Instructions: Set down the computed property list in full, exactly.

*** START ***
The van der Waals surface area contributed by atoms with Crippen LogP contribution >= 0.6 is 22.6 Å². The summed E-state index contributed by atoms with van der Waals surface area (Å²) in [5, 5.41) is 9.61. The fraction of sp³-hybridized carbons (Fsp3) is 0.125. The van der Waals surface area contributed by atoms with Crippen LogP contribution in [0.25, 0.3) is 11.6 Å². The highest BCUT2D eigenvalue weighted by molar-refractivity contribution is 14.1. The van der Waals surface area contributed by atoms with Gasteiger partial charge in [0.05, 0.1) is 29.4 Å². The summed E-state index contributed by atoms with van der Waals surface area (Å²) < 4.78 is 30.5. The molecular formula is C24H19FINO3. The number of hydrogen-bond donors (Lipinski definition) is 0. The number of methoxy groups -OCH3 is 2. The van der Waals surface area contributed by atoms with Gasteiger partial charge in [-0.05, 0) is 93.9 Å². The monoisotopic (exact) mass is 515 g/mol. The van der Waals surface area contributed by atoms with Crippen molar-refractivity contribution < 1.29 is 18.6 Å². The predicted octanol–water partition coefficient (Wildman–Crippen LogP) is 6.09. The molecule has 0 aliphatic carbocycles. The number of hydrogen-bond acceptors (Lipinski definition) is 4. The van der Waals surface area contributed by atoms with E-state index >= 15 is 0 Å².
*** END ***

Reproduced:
The van der Waals surface area contributed by atoms with Crippen LogP contribution >= 0.6 is 22.6 Å². The summed E-state index contributed by atoms with van der Waals surface area (Å²) in [5, 5.41) is 9.61. The fraction of sp³-hybridized carbons (Fsp3) is 0.125. The van der Waals surface area contributed by atoms with Crippen LogP contribution in [0.25, 0.3) is 11.6 Å². The highest BCUT2D eigenvalue weighted by molar-refractivity contribution is 14.1. The van der Waals surface area contributed by atoms with Gasteiger partial charge in [0.05, 0.1) is 29.4 Å². The summed E-state index contributed by atoms with van der Waals surface area (Å²) < 4.78 is 30.5. The molecular formula is C24H19FINO3. The number of hydrogen-bond donors (Lipinski definition) is 0. The number of methoxy groups -OCH3 is 2. The van der Waals surface area contributed by atoms with Gasteiger partial charge in [-0.05, 0) is 93.9 Å². The monoisotopic (exact) mass is 515 g/mol. The van der Waals surface area contributed by atoms with Crippen molar-refractivity contribution < 1.29 is 18.6 Å². The predicted octanol–water partition coefficient (Wildman–Crippen LogP) is 6.09. The molecule has 0 aliphatic carbocycles. The number of hydrogen-bond acceptors (Lipinski definition) is 4. The van der Waals surface area contributed by atoms with E-state index >= 15 is 0 Å².